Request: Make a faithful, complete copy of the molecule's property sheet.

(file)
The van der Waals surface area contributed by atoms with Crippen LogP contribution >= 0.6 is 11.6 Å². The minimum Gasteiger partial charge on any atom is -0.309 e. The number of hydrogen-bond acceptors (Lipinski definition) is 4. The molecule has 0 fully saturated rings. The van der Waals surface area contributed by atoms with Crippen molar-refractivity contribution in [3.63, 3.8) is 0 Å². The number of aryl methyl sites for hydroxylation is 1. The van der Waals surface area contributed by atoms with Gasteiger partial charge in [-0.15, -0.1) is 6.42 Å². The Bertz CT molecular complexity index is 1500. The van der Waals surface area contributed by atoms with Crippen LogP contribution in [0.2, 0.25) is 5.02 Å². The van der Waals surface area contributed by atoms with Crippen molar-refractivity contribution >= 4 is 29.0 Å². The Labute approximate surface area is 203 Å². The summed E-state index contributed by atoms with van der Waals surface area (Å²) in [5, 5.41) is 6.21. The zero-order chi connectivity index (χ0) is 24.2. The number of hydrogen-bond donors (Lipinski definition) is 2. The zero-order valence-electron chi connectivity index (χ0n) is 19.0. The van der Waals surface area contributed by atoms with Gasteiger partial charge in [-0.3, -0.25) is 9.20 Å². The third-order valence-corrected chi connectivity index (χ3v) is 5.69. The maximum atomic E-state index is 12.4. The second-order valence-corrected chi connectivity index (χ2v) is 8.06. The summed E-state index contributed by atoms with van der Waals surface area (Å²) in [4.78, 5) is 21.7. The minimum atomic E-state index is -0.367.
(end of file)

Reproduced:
The van der Waals surface area contributed by atoms with Crippen LogP contribution >= 0.6 is 11.6 Å². The minimum Gasteiger partial charge on any atom is -0.309 e. The number of hydrogen-bond acceptors (Lipinski definition) is 4. The molecule has 0 fully saturated rings. The van der Waals surface area contributed by atoms with Crippen molar-refractivity contribution in [3.63, 3.8) is 0 Å². The number of aryl methyl sites for hydroxylation is 1. The van der Waals surface area contributed by atoms with Gasteiger partial charge in [-0.15, -0.1) is 6.42 Å². The Bertz CT molecular complexity index is 1500. The van der Waals surface area contributed by atoms with Crippen LogP contribution in [0.2, 0.25) is 5.02 Å². The van der Waals surface area contributed by atoms with Crippen molar-refractivity contribution >= 4 is 29.0 Å². The Labute approximate surface area is 203 Å². The summed E-state index contributed by atoms with van der Waals surface area (Å²) in [5, 5.41) is 6.21. The zero-order chi connectivity index (χ0) is 24.2. The number of hydrogen-bond donors (Lipinski definition) is 2. The zero-order valence-electron chi connectivity index (χ0n) is 19.0. The van der Waals surface area contributed by atoms with Gasteiger partial charge in [-0.3, -0.25) is 9.20 Å². The third-order valence-corrected chi connectivity index (χ3v) is 5.69. The maximum atomic E-state index is 12.4. The second-order valence-corrected chi connectivity index (χ2v) is 8.06. The summed E-state index contributed by atoms with van der Waals surface area (Å²) in [4.78, 5) is 21.7. The minimum atomic E-state index is -0.367.